Using PDFKit

When it comes to using PDFKit, the drawing process is similar to that of Core Graphics, but with a few extra steps for adding the annotations back after drawing on a new page. First, let’s see how we can draw an image on a page using PDFKit:

let documentURL = ... // URL to your PDF document.

// Create a `PDFDocument` object using the URL.
let pdfDocument = PDFDocument(url: url)!

// `page` is of type `PDFPage`.
let page = 0)!

 // Extract the crop box of the PDF. We need this to create an appropriate graphics context.
let bounds = page.bounds(for: .cropBox)

// Create a `UIGraphicsImageRenderer` to use for drawing an image.
let renderer = UIGraphicsImageRenderer(bounds: bounds, format: UIGraphicsImageRendererFormat.default())

// This method returns an image and takes a block in which you can perform any kind of drawing.
let image = renderer.image { (context) in
    // We transform the CTM to match the PDF's coordinate system, but only long enough to draw the page.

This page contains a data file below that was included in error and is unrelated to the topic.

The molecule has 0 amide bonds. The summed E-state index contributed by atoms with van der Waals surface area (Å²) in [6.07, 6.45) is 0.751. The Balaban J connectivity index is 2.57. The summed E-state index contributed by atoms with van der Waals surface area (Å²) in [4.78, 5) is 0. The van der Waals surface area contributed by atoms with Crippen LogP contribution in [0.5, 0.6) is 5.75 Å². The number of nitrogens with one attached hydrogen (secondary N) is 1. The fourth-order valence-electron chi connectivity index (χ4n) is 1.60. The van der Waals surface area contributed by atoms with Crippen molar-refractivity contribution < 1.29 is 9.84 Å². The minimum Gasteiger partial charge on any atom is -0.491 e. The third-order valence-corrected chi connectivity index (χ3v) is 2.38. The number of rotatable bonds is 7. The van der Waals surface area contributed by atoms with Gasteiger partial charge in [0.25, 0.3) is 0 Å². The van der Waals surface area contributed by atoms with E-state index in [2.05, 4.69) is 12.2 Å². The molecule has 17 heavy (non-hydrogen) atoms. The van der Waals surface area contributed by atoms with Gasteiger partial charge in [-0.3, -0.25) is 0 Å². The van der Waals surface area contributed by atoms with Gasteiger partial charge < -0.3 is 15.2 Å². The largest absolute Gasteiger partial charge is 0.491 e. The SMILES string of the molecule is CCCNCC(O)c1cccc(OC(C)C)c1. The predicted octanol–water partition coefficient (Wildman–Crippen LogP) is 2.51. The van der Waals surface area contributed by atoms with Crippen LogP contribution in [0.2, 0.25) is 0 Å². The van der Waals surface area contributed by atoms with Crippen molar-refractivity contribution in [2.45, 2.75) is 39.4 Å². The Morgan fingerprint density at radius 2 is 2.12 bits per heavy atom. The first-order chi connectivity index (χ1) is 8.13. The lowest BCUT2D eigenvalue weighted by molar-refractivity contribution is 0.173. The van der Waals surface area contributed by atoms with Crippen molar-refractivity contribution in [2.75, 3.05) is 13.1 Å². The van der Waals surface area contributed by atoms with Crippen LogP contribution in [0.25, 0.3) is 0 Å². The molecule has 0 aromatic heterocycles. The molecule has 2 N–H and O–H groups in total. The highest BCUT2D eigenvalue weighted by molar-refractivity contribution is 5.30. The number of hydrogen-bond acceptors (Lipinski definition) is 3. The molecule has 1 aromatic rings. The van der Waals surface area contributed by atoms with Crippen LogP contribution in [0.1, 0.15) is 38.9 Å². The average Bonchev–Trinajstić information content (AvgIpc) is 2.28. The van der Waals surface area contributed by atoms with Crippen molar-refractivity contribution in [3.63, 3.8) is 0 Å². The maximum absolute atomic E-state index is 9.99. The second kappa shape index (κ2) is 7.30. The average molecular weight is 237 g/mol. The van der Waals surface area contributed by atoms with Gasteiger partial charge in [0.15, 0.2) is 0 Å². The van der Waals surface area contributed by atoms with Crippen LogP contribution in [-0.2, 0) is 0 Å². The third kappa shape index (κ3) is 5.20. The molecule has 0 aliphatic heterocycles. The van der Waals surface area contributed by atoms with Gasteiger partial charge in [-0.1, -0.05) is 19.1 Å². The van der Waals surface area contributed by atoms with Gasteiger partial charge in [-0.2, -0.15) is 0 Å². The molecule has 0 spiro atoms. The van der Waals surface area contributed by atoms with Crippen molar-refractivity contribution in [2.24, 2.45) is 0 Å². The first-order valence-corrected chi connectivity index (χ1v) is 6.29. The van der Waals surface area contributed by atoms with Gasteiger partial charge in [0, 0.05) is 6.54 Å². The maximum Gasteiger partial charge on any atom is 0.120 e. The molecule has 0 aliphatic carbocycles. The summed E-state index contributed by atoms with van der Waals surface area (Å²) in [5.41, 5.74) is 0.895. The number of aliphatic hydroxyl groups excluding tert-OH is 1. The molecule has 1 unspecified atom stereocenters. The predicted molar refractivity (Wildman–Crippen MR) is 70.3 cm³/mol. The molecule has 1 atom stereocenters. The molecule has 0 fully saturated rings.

context.cgContext.translateBy(x: 0, y: bounds.height)
    context.cgContext.concatenate(CGAffineTransform.init(scaleX: 1, y: -1))
    page.draw(with: .mediaBox, to: context.cgContext)


    let myImage = ... // A `UIImage` object of the image you want to draw.

    let imageRect = ... // `CGRect` for the image.

    // Draw your image onto the context.
    myImage.draw(in: imageRect)

// Create a new `PDFPage` with the image that was generated above.
let newPage = PDFPage(image: image)!

// Add the existing annotations from the existing page to the new page we created.
for annotation in page.annotations {

// Insert the newly created page at the position of the original page.
pdfDocument.insert(newPage, at: 0)

// Remove the original page.
pdfDocument.removePage(at: 1)

// Save the document changes.
pdfDocument.write(toFile: filePath)